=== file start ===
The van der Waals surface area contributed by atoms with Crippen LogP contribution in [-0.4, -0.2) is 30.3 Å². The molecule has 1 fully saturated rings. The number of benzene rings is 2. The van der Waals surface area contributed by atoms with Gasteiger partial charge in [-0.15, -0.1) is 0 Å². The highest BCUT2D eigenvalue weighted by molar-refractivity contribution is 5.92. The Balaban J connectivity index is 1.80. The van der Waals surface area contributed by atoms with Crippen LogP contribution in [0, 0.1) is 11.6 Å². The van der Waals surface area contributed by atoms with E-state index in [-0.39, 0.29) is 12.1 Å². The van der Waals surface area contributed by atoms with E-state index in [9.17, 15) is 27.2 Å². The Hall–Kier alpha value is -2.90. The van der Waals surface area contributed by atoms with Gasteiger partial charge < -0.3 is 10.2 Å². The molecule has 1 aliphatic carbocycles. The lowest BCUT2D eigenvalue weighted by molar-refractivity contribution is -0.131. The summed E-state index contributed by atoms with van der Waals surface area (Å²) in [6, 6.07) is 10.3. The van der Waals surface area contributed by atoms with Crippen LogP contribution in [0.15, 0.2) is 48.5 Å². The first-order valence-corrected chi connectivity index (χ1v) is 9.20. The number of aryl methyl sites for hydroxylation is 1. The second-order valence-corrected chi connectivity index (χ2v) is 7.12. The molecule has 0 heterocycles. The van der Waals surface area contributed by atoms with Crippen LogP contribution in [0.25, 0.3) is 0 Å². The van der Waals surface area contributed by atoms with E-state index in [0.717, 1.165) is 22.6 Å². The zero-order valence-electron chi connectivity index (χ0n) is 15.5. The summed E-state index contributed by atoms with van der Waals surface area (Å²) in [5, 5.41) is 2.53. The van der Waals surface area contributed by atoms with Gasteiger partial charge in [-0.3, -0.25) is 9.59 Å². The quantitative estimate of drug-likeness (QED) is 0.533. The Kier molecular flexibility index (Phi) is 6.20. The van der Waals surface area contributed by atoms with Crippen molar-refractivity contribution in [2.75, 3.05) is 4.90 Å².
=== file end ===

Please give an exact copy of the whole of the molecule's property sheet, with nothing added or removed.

The van der Waals surface area contributed by atoms with Crippen LogP contribution in [-0.4, -0.2) is 30.3 Å². The molecule has 1 fully saturated rings. The number of benzene rings is 2. The van der Waals surface area contributed by atoms with Gasteiger partial charge in [-0.15, -0.1) is 0 Å². The highest BCUT2D eigenvalue weighted by molar-refractivity contribution is 5.92. The Balaban J connectivity index is 1.80. The van der Waals surface area contributed by atoms with Crippen LogP contribution in [0, 0.1) is 11.6 Å². The van der Waals surface area contributed by atoms with E-state index in [-0.39, 0.29) is 12.1 Å². The van der Waals surface area contributed by atoms with E-state index in [9.17, 15) is 27.2 Å². The Hall–Kier alpha value is -2.90. The van der Waals surface area contributed by atoms with Gasteiger partial charge < -0.3 is 10.2 Å². The molecule has 1 aliphatic carbocycles. The lowest BCUT2D eigenvalue weighted by molar-refractivity contribution is -0.131. The summed E-state index contributed by atoms with van der Waals surface area (Å²) in [6, 6.07) is 10.3. The van der Waals surface area contributed by atoms with Crippen LogP contribution in [0.15, 0.2) is 48.5 Å². The first-order valence-corrected chi connectivity index (χ1v) is 9.20. The number of aryl methyl sites for hydroxylation is 1. The second-order valence-corrected chi connectivity index (χ2v) is 7.12. The molecule has 0 heterocycles. The van der Waals surface area contributed by atoms with Crippen LogP contribution in [0.25, 0.3) is 0 Å². The van der Waals surface area contributed by atoms with E-state index in [0.717, 1.165) is 22.6 Å². The zero-order valence-electron chi connectivity index (χ0n) is 15.5. The summed E-state index contributed by atoms with van der Waals surface area (Å²) in [5, 5.41) is 2.53. The van der Waals surface area contributed by atoms with Gasteiger partial charge in [-0.3, -0.25) is 9.59 Å². The quantitative estimate of drug-likeness (QED) is 0.533. The Kier molecular flexibility index (Phi) is 6.20. The van der Waals surface area contributed by atoms with Crippen molar-refractivity contribution in [2.75, 3.05) is 4.90 Å².